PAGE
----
Insights / News
Insights / News
The Court had earlier given judgment on liability and quantum on 13 March 2020 (read the earlier judgment here) in favour of the Claimant, known as DSN, in a claim for damages arising out of sexual abuse which he had suffered at the hands of Frank Roper, who worked for the club in the 1980s as a scout. In that earlier judgment, Griffiths J had criticised the club for failing to accept that the abuse had occurred, thereby causing additional distress, despite not having any evidence to challenge both the Claimant’s account and the evidence of other witnesses who had also been abused by Roper when they were young boys.
In his costs judgment, Griffiths J ordered the Defendant to pay indemnity costs not just from the date after the Claimant had bettered his own Part 36 offer but also from an early stage of the litigation because the club, through its solicitors, had repeatedly ignored attempts by the Claimant’s solicitors to enter into negotiations, merely stating that the club was confident in the strength of its own case.
The Judge, Griffiths J said (para 28);
“The reasons given for refusing to engage in mediation were inadequate. They were, simply, and repeatedly, that the Defendant “continues to believe that it has a strong defence”. No defence, however strong, by itself justifies a failure to engage in any kind of alternative dispute resolution.
Experience has shown that disputes may often be resolved in a way satisfactory to all parties, including parties who find themselves able to resolve claims against them which they consider not to be well founded. Settlement allows solutions which are potentially limitless in their ingenuity and flexibility, and they do not necessarily require any admission of liability, or even a payment of money. Even if they do involve payment of money, the amount may compare favourably (if the settlement is timely) with the irrecoverable costs, in money terms alone, of an action that has been successfully fought. The costs of an action will not always be limited to financial costs, however. A trial is likely to require a significant expenditure of time, including management time, and may take a heavy toll on witnesses even for successful parties which a settlement could spare them.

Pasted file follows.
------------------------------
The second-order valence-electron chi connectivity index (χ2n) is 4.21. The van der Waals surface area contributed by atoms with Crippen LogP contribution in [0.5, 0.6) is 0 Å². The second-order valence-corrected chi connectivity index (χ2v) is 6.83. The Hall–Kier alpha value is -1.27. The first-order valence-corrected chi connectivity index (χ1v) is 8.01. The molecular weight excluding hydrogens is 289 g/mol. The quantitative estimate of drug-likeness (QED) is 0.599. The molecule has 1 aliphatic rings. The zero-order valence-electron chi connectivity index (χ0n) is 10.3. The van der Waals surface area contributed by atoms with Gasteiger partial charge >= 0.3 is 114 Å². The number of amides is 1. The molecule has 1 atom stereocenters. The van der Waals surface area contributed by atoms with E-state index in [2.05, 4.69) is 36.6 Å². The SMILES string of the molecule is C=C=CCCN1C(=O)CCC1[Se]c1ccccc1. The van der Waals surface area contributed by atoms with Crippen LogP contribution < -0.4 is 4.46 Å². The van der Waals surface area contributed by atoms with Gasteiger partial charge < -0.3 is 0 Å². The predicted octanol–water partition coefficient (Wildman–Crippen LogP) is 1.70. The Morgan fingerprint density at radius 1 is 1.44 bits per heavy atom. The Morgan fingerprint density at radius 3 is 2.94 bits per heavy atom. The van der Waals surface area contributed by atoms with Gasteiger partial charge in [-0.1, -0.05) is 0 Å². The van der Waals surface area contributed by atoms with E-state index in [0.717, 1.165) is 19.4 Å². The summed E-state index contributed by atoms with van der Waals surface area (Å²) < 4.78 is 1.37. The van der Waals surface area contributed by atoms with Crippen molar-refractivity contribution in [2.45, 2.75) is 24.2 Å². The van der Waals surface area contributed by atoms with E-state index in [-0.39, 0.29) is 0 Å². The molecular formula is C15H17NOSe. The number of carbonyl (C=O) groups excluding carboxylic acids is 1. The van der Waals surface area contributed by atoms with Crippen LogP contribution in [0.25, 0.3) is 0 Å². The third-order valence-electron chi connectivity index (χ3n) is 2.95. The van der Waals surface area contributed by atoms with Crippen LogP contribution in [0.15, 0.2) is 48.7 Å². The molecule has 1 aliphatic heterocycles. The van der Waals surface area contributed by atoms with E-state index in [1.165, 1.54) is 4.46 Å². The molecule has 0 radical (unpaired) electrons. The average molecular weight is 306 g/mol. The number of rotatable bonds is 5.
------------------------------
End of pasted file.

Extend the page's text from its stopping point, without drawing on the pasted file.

As to admission of liability, a settlement can include admissions or statements which fall short of accepting legal liability, which may still be of value to the party bringing a claim. In the present case, for example, I have already in my previous judgment commented (at  EWHC 595 (QB) paras 188-189) on the opportunity missed by the Defendant at the very least to acknowledge and accept that the Claimant was sexually abused by Roper (it having no positive case to the contrary, and no evidence to support a case to the contrary). The passage in the Claimant’s witness statement which I quoted in paragraph 188 of my previous judgment shows that the Claimant was not primarily motivated by money (and the low figure of his final Part 36 offer confirmed that). He “expected the club to want to engage and to understand what had happened”. The club could have engaged with him (having received his statement, which was dated as long ago as 28 May 2019) without prejudice to what it presented at trial as its strongest defences: namely, that the claim was outside the limitation period and that the club was not vicariously liable for Roper’s sexual abuse of the Claimant, even if that abuse were to be admitted. It did not engage at all.”
Griffiths J also ordered the club to make a payment on account of costs of £200,000. Read the full Judgment here.
A stated previously, Claimant lawyers see this case as likely to have implications on the numerous cases currently making their way through the court process.
News 23 Mar, 2020